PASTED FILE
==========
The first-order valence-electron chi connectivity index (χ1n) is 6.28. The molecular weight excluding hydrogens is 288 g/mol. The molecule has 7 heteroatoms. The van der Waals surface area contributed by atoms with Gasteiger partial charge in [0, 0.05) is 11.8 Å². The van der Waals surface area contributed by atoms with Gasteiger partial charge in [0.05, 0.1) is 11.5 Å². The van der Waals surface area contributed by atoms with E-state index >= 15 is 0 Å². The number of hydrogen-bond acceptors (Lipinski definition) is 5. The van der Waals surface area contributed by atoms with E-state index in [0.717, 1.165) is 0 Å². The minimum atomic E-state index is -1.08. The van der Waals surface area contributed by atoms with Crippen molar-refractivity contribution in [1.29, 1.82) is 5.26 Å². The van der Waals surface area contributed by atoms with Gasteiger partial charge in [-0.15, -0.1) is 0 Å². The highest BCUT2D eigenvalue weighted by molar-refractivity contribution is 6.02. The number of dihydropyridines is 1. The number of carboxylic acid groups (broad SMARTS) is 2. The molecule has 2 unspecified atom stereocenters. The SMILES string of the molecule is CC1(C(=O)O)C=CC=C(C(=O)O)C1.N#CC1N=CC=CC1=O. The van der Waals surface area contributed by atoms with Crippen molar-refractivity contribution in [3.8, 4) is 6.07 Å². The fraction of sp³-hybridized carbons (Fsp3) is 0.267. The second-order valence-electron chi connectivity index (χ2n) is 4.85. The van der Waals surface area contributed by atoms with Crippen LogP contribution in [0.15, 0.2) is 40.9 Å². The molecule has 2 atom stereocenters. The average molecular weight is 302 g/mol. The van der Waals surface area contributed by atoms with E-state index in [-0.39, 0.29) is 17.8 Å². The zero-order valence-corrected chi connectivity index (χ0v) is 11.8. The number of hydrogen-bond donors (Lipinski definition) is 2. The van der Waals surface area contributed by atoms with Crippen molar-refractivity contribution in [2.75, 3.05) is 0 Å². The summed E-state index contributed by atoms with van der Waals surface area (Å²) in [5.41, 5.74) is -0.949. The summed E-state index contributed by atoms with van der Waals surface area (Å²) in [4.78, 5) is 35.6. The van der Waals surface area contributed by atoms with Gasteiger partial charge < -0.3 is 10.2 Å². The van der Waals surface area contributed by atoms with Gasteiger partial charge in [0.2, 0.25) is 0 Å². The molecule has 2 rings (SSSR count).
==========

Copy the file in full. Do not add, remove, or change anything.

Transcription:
The first-order valence-electron chi connectivity index (χ1n) is 6.28. The molecular weight excluding hydrogens is 288 g/mol. The molecule has 7 heteroatoms. The van der Waals surface area contributed by atoms with Gasteiger partial charge in [0, 0.05) is 11.8 Å². The van der Waals surface area contributed by atoms with Gasteiger partial charge in [0.05, 0.1) is 11.5 Å². The van der Waals surface area contributed by atoms with E-state index >= 15 is 0 Å². The number of hydrogen-bond acceptors (Lipinski definition) is 5. The van der Waals surface area contributed by atoms with E-state index in [0.717, 1.165) is 0 Å². The minimum atomic E-state index is -1.08. The van der Waals surface area contributed by atoms with Crippen molar-refractivity contribution in [1.29, 1.82) is 5.26 Å². The van der Waals surface area contributed by atoms with Gasteiger partial charge in [-0.15, -0.1) is 0 Å². The highest BCUT2D eigenvalue weighted by molar-refractivity contribution is 6.02. The number of dihydropyridines is 1. The number of carboxylic acid groups (broad SMARTS) is 2. The molecule has 2 unspecified atom stereocenters. The SMILES string of the molecule is CC1(C(=O)O)C=CC=C(C(=O)O)C1.N#CC1N=CC=CC1=O. The van der Waals surface area contributed by atoms with Crippen molar-refractivity contribution in [3.8, 4) is 6.07 Å². The fraction of sp³-hybridized carbons (Fsp3) is 0.267. The second-order valence-electron chi connectivity index (χ2n) is 4.85. The van der Waals surface area contributed by atoms with Crippen LogP contribution in [0.15, 0.2) is 40.9 Å². The molecule has 2 atom stereocenters. The average molecular weight is 302 g/mol. The van der Waals surface area contributed by atoms with E-state index in [-0.39, 0.29) is 17.8 Å². The zero-order valence-corrected chi connectivity index (χ0v) is 11.8. The number of hydrogen-bond donors (Lipinski definition) is 2. The van der Waals surface area contributed by atoms with Crippen molar-refractivity contribution in [2.75, 3.05) is 0 Å². The summed E-state index contributed by atoms with van der Waals surface area (Å²) in [5.41, 5.74) is -0.949. The summed E-state index contributed by atoms with van der Waals surface area (Å²) in [4.78, 5) is 35.6. The van der Waals surface area contributed by atoms with Gasteiger partial charge < -0.3 is 10.2 Å². The van der Waals surface area contributed by atoms with Gasteiger partial charge in [0.2, 0.25) is 0 Å². The molecule has 2 rings (SSSR count).